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Heiman, M. (1956). The Relationship Between Man and Dog. Psychoanal Q., 25:568-585.

(1956). Psychoanalytic Quarterly, 25:568-585

The Relationship Between Man and Dog

Marcel Heiman, M.D.

INTRODUCTION

Mythology and folklore, fables and fiction interrelate man's life with dogs and other animals. Relatively few psychoanalytic writers have considered this relationship.

There have been many attempts to explain why the dog, man's companion from prehistoric times, has lent itself so readily to domestication. Among the best of these explanations is that advanced by Sir Francis Galton (11) in the mid-nineteenth century. According to him, 'No animal is fitted for domestication unless it fulfils certain stringent conditions… First, they should be hardy. Second, they should have an inborn liking for man. Third, they should be comfort loving. Fourth, they should be found useful to the savages. Fifth, they should breed freely. Sixth, they should be easy to tend.'

Describing the subtle relation of man and dog, Galton anticipates modern observations of psychologists and naturalists: 'The animal which above all others is a companion is the dog, and we observe how readily their [man's and dog's] proceedings are intelligible to each other. Every whine or bark of the dog, each of his fawning, savage or timorous movements is the exact counterpart of what would have been the man's behavior, had he felt similar emotions' (11p. 262).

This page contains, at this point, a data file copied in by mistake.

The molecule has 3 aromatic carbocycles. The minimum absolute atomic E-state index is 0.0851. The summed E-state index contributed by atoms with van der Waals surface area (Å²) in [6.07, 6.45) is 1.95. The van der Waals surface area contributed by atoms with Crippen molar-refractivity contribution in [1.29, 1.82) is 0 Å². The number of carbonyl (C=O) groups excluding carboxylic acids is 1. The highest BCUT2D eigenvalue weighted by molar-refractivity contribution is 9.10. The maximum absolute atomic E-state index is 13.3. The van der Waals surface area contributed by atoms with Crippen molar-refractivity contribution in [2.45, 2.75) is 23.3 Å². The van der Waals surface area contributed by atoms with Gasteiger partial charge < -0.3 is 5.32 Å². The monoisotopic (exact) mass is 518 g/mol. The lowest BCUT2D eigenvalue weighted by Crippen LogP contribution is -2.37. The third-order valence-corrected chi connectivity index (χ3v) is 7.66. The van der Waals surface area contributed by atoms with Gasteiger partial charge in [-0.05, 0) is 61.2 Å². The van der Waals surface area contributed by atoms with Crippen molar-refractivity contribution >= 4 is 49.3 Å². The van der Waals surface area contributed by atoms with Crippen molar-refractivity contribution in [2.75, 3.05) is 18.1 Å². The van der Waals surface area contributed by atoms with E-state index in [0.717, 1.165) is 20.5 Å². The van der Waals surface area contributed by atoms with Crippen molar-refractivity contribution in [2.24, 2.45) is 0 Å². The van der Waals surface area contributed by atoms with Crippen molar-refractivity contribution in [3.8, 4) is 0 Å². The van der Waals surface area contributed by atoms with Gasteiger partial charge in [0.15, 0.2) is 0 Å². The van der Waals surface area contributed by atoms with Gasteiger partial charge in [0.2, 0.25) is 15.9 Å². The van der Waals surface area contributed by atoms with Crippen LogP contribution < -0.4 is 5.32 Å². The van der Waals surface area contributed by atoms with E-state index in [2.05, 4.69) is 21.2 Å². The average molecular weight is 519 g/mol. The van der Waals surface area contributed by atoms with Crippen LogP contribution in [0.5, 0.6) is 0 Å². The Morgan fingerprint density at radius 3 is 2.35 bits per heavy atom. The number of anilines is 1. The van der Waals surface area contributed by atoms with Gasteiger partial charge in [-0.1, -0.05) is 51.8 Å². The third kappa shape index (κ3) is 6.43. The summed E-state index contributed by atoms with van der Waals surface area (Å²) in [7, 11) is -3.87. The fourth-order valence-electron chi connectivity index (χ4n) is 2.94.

Galton considers man's interests, but Konrad Lorenz, a modern naturalist, discusses the part played by the animal in the process of domestication, and shows how the dog of today may have developed from the jackal (14). 'First', he says, 'it assumed the function of the sentry.

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